Last Monday, Divas In Defense provided information to parents and the alike on the warning signs an adolescent woman may be in a dangerous relationship. Now that the warning signs have been unveiled, we’d like to provide you with tips on how girls can protect themselves. Because roughly 1.5 million U.S. high school students report being harmed in the last year, education on prevention and protection are important. Dosomething.org reports a study from the Center for Disease Control (CDC) stating “Teens who suffer dating abuse are subject to long-term consequences like alcoholism, eating disorders, promiscuity, thoughts of suicide, and violent behavior.” With 8 states having no legislation on the books regarding violent dating relationships as domestic abuse, it is important that teens are told how to protect themselves. With teens are unable to legally file domestic abuse charges against violent partners, consequently, they are unable to get restraining orders. Below are five great tips on how teen girls can protect themselves.

1.      If someone invades your space, forget about being a “nice girl”.

2.      Stay sober in social situations.

3.      Forgo any type of relationship with men who speak negatively.

4.      Have alternate transportation incase the date is not going appropriately

5.      Trust your gut. 

 

GET HELP

If you or someone you know is a victim or emotional, physical, and/or sexual abuse, seek help. If you are the abused party, the witness of the abuse, or the abuser please speak with an adult in your life or call the National Teen Dating Abuse Helpline at 1-866-331-9474 (1-866-331-8453 for the hearing impaired) or online at www.loveisrespect.org. Help is immediate, local, accessible 24/7, and confidential.

Teen Abuse: 5 Warning Signs for Parents

      

Too often, scars are not only physical; they are commonly psychological scrapes and bruises used to intimidate and break the soul of a person. The Center for Disease Control and Prevention conducted a study that estimates 9% of all teens are victims of dating abuse. Due to maturity levels, most teens have a hard time discerning heated relationship spats or constructive criticism from emotional or mental abuse. As a parent, friend, relative, or mentor of young girls actively engaged in dating it is important to watch for the warning signs of emotional abuse at the hands of a partner. ABC’s 20/20 compiled a list of warning signs that she’s dating an active abuser or potential abuser.

1.       Isolation: Before she met him she had a more active social, school, and/or religious life.

2.       Intimidation: He may not physically harm her, yet frequently breaks or hits inanimate objects.

3.       Degrading “jokes”: He may call her a demeaning pet name, then laugh it off in jest.

4.       Critical: Constant criticism of appearance, talents, or abilities.

5.       Imitation: He may come from a “tragic” home life of abuse as a witness or victim.

The results of abuse manifest themselves in various ways. One common result, is what 1 in 4 girls says, is pressured sex, according to a study conducted by stayteen.org. Some professionals amount the behavior of mental or emotional abuse to pressure partners into sexual intercourse as ‘psychological induced’ rape. To protect young women, it is important to arm them with knowledge surrounding the three different types of abuse: physical, emotional, and sexual. One or more of these abuse types may be at play at the time.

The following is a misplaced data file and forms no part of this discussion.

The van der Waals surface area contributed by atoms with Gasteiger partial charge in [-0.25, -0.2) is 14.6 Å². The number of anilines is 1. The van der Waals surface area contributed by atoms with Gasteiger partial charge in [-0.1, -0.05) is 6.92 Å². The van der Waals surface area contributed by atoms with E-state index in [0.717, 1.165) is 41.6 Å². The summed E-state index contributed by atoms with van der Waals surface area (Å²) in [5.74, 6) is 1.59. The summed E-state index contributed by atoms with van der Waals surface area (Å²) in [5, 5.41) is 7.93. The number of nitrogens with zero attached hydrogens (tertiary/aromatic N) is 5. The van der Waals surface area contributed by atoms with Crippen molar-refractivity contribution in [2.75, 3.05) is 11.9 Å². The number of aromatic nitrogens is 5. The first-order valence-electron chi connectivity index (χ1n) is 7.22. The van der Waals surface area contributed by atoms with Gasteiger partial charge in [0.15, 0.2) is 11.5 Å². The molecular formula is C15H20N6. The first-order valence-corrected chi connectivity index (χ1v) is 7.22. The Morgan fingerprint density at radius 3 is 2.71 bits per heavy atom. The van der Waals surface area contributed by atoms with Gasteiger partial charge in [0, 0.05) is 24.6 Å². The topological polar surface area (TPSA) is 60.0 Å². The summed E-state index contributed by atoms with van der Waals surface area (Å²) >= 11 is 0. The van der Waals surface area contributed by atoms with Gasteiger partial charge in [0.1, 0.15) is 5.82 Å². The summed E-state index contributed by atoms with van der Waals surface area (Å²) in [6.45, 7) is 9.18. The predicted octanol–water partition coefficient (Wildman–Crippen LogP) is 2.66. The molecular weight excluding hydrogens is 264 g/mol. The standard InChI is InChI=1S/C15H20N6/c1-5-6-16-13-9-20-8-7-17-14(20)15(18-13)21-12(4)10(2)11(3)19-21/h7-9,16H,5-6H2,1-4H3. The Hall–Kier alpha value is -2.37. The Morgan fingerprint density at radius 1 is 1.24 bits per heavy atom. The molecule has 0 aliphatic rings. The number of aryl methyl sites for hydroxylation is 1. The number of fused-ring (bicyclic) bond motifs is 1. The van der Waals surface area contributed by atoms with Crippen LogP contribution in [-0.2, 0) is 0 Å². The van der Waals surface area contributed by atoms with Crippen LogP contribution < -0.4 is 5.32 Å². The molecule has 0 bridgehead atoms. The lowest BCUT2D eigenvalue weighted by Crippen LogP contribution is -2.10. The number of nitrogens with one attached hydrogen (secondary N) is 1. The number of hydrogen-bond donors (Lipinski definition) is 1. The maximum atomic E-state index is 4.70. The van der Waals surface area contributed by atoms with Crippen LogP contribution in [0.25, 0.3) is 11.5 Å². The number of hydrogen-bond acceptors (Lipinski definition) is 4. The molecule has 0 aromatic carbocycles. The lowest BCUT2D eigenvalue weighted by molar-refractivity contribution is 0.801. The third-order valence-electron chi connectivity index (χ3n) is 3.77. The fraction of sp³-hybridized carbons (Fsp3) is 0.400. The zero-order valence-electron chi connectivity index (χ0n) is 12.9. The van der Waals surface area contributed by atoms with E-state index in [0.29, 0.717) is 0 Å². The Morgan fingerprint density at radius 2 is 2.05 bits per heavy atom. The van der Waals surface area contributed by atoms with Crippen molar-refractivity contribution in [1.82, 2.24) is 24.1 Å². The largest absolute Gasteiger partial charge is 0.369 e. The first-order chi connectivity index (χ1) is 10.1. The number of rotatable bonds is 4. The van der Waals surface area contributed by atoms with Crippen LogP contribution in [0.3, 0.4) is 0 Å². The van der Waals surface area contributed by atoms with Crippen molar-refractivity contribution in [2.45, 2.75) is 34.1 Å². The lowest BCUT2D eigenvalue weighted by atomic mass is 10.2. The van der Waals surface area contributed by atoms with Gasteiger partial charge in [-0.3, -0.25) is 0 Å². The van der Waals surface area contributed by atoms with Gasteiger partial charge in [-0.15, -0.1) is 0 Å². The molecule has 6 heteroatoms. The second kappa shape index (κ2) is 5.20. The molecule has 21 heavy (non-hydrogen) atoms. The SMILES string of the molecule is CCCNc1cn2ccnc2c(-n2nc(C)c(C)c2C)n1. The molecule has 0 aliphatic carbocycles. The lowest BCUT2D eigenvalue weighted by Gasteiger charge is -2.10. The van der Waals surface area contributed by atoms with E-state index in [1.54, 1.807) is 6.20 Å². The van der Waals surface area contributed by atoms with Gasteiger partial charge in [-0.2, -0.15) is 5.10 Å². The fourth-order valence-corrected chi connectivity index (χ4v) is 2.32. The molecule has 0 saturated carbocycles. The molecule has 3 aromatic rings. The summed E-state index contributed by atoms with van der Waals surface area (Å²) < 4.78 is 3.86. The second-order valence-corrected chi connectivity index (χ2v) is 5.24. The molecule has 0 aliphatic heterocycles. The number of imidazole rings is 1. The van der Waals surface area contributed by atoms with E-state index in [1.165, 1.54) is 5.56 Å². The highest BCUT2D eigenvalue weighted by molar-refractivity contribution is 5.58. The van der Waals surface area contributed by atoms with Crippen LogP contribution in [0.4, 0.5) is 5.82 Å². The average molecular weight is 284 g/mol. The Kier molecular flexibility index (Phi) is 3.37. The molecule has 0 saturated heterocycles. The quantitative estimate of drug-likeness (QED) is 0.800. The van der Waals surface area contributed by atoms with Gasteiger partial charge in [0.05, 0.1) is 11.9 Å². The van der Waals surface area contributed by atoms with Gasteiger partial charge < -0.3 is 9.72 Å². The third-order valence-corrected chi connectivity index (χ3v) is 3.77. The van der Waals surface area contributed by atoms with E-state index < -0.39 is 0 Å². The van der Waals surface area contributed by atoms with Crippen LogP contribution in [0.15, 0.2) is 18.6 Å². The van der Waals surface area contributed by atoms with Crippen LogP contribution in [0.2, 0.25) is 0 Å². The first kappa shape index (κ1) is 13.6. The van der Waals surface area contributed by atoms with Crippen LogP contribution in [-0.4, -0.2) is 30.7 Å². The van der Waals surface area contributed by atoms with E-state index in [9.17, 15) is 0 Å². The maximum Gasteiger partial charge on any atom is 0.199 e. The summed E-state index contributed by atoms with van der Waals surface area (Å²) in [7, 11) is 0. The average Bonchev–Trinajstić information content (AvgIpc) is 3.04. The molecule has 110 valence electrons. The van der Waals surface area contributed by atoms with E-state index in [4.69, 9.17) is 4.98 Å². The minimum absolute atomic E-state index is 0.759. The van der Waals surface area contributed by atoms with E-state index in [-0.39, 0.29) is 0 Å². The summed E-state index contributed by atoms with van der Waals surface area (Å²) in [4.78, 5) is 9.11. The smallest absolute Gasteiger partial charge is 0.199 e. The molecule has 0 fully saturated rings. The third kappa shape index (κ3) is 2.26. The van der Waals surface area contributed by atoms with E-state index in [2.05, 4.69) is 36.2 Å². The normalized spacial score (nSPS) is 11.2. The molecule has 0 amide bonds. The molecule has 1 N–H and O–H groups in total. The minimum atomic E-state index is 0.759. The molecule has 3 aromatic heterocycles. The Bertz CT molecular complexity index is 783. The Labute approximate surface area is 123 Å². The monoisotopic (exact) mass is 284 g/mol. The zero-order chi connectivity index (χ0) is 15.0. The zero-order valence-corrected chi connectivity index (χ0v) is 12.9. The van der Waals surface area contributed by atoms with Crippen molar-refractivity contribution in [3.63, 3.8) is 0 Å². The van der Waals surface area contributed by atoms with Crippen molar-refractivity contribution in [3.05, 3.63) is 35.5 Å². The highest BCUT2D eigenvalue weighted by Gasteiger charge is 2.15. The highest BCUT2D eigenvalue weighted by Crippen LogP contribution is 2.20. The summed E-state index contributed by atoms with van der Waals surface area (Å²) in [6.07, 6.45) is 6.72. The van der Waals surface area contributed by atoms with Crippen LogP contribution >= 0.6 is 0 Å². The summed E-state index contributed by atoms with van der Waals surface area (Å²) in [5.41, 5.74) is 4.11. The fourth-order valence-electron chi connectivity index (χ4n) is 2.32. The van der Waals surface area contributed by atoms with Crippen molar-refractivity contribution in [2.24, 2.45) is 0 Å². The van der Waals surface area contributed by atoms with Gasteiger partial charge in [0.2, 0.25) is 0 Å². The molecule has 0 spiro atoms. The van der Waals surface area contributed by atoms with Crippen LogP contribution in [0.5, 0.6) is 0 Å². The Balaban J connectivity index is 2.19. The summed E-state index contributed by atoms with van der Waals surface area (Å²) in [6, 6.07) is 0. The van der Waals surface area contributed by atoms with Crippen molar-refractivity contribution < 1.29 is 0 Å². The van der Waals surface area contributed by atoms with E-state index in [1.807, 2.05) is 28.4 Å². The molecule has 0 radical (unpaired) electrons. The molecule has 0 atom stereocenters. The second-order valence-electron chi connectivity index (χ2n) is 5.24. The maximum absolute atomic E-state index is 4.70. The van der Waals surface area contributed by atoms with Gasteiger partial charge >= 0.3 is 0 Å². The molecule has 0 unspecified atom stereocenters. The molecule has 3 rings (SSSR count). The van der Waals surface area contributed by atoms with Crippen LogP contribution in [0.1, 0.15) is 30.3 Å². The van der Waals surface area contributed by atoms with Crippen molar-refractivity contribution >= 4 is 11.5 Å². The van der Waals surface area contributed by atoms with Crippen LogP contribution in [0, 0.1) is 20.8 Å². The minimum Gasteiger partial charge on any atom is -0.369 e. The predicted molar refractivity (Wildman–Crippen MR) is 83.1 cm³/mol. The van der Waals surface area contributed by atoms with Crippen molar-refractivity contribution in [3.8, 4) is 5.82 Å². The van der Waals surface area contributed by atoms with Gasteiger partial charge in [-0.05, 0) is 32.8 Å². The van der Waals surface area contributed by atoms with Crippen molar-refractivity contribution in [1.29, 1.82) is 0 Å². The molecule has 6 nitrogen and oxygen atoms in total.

GET HELP

If you or someone you know is a victim or emotional, physical, and/or sexual abuse, seek help. If you are the abused party, the witness of the abuse, or the abuser please speak with an adult in your life or call the National Teen Dating Abuse Helpline at 1-866-331-9474 (1-866-331-8453 for the hearing impaired) or online at www.loveisrespect.org. Help is immediate, local, accessible 24/7, and confidential.

Is It Time to Intervene Your Teen?

Signs of Dating Abuse In Teens

It’s hard to believe that we’re already into the month of February. In just two short weeks Valentine’s Day will arrive and many couples will celebrate with home-cooked meals for their significant other, heart-shaped boxes of chocolate, and large amounts of conversation hearts. Even though February is a love-filled month, it’s the perfect time to get educated about dating abuse; particularly teen dating abuse.

February is recognized by President Barack Obama as National Teen Dating Violence Awareness and Prevention month. One-in-four high school females have been sexually or physically abused, so chances are you have a friend or know someone in an abusive relationship. How can you tell? Here are a few of the signs:

  • – sudden isolation from friends
  • – bodily injuries like cuts or bruises
  • – dramatically different behavior around his/her boyfriend/girlfriend
  • – over-load of texts or calls from significant other wanting to know where they are
  • – excessive surveillance by significant other of texts or calls

If you or someone you know experiences any or all of these signs, don’t be afraid to seek help. Self-defense classes are an excellent way to stay prepared, even in a serious relationship. Divas In Defense offers such classes for teens and young adults, so please check out divasindefense.com for more information.

Visit www.loveisrespect.org for even more information about teen dating abuse statistics, the signs to look for, and how to seek proper help.